Wednesday, February 26, 2014

Weave a Pine Needle Basket for A Unique Easter Keepsake

      Below, I've included an article from 1898 describing two sisters that made their living from the meticulous crafting of pine needle baskets. These baskets were first crafted by indigenous peoples long ago but American women soon learned the art of weaving these little beauties during the late 1800s. Pine needle baskets are still highly sought after by collectors today; perhaps you may find  inspiration here to continue the art of weaving a few treasures for your friends and family this Easter? 

Basket Making for Profit, Two New York Girls Have Discovered a New Road to Fortune Which Other Women May Follow, St. Louis Globe-Democrat, 1898
      If you have ever bought a basket of candy in Mexico your attention has no doubt been attracted to the dainty basket as much as to the sweets. The Indians and Mexicans and the "cracker" women of the mountains of the South are expert basket makers, but it is only quite recently that a young woman of New York, trying to solve the difficult poroblem of how a woman may support herself, was attracted to this employment.
a pine needle basket
      While visiting at Aiken, S. C., Miss Mabel Compbell and her sister Stella observed the pretty baskets made of pine needles that were sold at the hotel by the country women. Miss Stella made a little basket after spending a day with the women who taught her, and before she left Aiken became quite expert. The following year Miss Mabel went out West, 'way out in the Indian country, as teacher in a family. The Indians in the neighborhood made many beautiful baskets. At Christmas she sent her sister Stella the prettiest basket to be found. Miss Stella was a typewriter, but disliked the work very much. She suggested to her sister that she learn all she possibly could concerning the making of the baskets, which she did, and also about the curing of the grasses, and in fact, invented many patterns of her own. She forwarded her sister a dozen of the baskets which she had made herself, and a lot of colored grass, in order that she might try her own hand at the art of weaving. Miss Stella combined the Indian and Southern material into a basket of an original design, which she sold to a florist for a good price. Afterward Miss Campbell went to Asheville, N. C., and pursued her quest for information concerning basket making. She returned to New York to find her sister had lost her position, her employer having gone to the war. Florists were consulted, and their orders were so large that it was decided to give all their time to the work.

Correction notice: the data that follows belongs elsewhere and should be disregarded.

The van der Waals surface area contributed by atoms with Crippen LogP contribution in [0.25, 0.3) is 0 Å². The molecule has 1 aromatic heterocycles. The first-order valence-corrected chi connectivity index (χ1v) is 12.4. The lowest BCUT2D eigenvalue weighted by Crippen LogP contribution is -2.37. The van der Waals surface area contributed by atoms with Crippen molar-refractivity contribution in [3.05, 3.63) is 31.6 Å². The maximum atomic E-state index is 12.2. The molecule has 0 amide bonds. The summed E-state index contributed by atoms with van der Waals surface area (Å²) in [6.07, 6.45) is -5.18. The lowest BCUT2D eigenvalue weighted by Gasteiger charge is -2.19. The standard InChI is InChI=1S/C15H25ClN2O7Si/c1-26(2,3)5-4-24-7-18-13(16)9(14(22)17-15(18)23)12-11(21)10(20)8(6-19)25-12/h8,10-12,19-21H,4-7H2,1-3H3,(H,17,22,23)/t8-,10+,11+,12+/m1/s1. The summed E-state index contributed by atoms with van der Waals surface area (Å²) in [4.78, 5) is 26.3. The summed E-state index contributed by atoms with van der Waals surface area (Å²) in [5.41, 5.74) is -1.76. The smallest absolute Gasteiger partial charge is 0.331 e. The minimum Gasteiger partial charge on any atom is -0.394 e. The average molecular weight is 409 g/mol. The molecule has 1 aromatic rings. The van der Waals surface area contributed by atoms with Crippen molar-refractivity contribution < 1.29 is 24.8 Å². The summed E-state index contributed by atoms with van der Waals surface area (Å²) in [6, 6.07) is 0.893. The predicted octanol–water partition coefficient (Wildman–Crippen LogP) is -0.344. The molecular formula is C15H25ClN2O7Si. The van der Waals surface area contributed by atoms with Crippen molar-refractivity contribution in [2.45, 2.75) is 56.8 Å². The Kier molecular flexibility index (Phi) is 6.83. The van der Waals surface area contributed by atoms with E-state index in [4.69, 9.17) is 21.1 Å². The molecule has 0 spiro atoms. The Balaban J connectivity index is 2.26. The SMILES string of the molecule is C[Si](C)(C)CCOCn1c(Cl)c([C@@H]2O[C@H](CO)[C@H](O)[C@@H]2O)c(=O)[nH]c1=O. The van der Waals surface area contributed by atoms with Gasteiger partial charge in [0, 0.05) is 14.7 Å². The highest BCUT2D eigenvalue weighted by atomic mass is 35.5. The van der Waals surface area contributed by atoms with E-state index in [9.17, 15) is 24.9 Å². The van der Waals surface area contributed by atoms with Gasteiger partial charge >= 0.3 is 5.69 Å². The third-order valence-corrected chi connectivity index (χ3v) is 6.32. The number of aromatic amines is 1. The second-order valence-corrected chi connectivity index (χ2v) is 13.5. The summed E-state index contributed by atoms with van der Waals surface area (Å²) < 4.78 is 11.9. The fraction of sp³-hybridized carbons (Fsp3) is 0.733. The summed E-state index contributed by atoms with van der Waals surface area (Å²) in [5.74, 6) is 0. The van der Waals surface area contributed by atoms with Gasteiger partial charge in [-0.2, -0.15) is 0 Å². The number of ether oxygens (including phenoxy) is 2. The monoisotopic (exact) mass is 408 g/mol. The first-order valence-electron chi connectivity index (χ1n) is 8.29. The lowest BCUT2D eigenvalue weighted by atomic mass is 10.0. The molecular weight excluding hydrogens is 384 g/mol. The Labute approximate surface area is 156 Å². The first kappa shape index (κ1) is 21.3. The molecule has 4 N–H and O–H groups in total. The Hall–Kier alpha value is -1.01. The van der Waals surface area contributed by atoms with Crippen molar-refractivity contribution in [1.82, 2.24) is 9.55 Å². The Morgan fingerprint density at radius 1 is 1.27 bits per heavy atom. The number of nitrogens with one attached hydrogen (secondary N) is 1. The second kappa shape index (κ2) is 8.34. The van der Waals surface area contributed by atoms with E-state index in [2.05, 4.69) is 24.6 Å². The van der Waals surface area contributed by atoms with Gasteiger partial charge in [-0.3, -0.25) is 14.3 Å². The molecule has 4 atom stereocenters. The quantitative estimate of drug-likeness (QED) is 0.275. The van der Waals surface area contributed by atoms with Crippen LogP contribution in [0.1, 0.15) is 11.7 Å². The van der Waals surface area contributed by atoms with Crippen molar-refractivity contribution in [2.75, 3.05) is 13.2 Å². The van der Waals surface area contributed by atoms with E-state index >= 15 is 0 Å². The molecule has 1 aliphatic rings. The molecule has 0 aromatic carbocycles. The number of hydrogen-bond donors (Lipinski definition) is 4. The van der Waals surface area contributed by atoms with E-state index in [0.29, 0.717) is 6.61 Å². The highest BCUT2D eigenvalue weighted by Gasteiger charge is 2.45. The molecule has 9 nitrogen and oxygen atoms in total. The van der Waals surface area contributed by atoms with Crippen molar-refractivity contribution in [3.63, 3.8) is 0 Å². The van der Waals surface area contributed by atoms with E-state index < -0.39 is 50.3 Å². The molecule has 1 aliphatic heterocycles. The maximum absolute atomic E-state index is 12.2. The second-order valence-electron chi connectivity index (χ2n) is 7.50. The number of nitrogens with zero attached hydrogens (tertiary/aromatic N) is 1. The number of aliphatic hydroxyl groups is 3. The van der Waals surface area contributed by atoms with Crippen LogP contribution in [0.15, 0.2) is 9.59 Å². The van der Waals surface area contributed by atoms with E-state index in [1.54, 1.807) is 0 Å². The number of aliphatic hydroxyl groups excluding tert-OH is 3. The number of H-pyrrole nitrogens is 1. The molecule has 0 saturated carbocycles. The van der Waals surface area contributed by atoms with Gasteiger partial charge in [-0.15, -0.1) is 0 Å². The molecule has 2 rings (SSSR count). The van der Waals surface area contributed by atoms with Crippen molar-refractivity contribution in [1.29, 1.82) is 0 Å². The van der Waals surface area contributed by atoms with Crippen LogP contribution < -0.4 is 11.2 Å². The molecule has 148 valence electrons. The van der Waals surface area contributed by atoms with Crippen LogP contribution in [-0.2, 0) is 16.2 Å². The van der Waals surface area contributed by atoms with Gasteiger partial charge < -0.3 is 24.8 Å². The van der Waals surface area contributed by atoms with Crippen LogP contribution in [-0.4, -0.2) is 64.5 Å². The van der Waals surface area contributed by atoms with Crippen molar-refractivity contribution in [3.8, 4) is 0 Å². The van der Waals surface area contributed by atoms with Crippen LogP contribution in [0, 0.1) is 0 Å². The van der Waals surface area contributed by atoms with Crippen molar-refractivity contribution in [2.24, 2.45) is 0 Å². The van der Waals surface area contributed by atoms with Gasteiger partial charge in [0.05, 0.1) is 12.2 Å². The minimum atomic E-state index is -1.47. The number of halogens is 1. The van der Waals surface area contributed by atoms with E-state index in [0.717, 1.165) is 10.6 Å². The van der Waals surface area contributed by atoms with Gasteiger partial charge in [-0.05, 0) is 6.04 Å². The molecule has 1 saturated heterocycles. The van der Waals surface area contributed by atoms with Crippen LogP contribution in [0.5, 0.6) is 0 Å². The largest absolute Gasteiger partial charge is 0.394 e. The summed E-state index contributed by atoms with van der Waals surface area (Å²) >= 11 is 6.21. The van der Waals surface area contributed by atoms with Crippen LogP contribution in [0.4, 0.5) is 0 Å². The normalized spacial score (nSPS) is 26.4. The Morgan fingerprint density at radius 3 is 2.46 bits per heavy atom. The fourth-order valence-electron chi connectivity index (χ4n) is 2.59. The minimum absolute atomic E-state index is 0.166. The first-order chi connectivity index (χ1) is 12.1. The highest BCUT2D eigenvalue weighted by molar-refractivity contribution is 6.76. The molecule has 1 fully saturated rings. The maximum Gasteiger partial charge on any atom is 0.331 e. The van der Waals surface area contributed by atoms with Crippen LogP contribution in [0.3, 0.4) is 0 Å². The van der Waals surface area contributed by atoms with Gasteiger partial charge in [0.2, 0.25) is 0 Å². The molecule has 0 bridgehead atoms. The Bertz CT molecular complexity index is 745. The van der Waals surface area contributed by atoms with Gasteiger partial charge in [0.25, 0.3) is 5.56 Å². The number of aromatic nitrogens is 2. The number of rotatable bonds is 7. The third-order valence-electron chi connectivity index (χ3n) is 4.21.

A month ago they were obligated to engage a young woman to assist them, and they regard the business as in quite a flourishing condition. They have many more orders on hand than they can fill at present. The baskets are in great demand in other cities than New York--in fact, the largest order they have had to fill came from Washington-and the baskets will be used wherever flowers or fancy candies are sold. They anticipate orders from Chicago and Boston. When the winter season begins it is probable that they will take several girls into their employ, and will be obliged to go into larger quarters. Their summer home is a cottage in the Adirondacks, and they work in an ideal way, out on the veranda, or even taking the work into the woods, sometimes staying for several days at a time.
      A party of young ladies visited them the other day, and, while it was impossible to fill the order they wished to leave, a bright suggestion of one of the girls was well received. She said she would like to take a course of lessons in the art of basket-weaving to add to her other accomplishments, embroidery and painting. Miss Campbell thinks it will be profitable to have classes in New York this winter.
      Miss Campbell, when asked if the work is hare, shrugging her shoulders, said that she had never seen anything worth while that was not hard. There is some drawback to everything, but this work is not so confining as other work taken up by women. It can be accomplished at home for one thing, it is clean, and it does not strain the back or muscles. It must be learned like everything else, the principal requirement being the ability to invent new shapes. Miss Campbell and her sister have found it pleasanter and much more remunerative than either teaching or typewriting, those occupations most affected by the women who are not so fortunately situated as to have homes of their own and a competency.

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